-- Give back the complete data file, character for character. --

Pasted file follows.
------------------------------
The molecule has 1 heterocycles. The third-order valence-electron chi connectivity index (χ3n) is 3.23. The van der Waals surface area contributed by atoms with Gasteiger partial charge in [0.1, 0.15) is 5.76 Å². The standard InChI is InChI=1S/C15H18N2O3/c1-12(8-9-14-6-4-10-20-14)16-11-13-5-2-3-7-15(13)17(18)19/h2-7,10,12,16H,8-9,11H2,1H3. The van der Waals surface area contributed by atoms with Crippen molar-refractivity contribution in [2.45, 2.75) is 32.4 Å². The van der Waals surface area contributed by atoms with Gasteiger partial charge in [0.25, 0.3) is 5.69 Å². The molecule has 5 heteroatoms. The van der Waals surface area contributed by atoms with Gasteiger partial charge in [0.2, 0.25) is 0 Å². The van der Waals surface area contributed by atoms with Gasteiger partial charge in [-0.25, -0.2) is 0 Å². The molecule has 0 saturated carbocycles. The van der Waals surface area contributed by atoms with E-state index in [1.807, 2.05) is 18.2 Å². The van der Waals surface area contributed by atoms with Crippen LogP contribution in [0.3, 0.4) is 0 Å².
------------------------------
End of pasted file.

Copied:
The molecule has 1 heterocycles. The third-order valence-electron chi connectivity index (χ3n) is 3.23. The van der Waals surface area contributed by atoms with Gasteiger partial charge in [0.1, 0.15) is 5.76 Å². The standard InChI is InChI=1S/C15H18N2O3/c1-12(8-9-14-6-4-10-20-14)16-11-13-5-2-3-7-15(13)17(18)19/h2-7,10,12,16H,8-9,11H2,1H3. The van der Waals surface area contributed by atoms with Crippen molar-refractivity contribution in [2.45, 2.75) is 32.4 Å². The van der Waals surface area contributed by atoms with Gasteiger partial charge in [0.25, 0.3) is 5.69 Å². The molecule has 5 heteroatoms. The van der Waals surface area contributed by atoms with Gasteiger partial charge in [0.2, 0.25) is 0 Å². The van der Waals surface area contributed by atoms with Gasteiger partial charge in [-0.25, -0.2) is 0 Å². The molecule has 0 saturated carbocycles. The van der Waals surface area contributed by atoms with E-state index in [1.807, 2.05) is 18.2 Å². The van der Waals surface area contributed by atoms with Crippen LogP contribution in [0.3, 0.4) is 0 Å².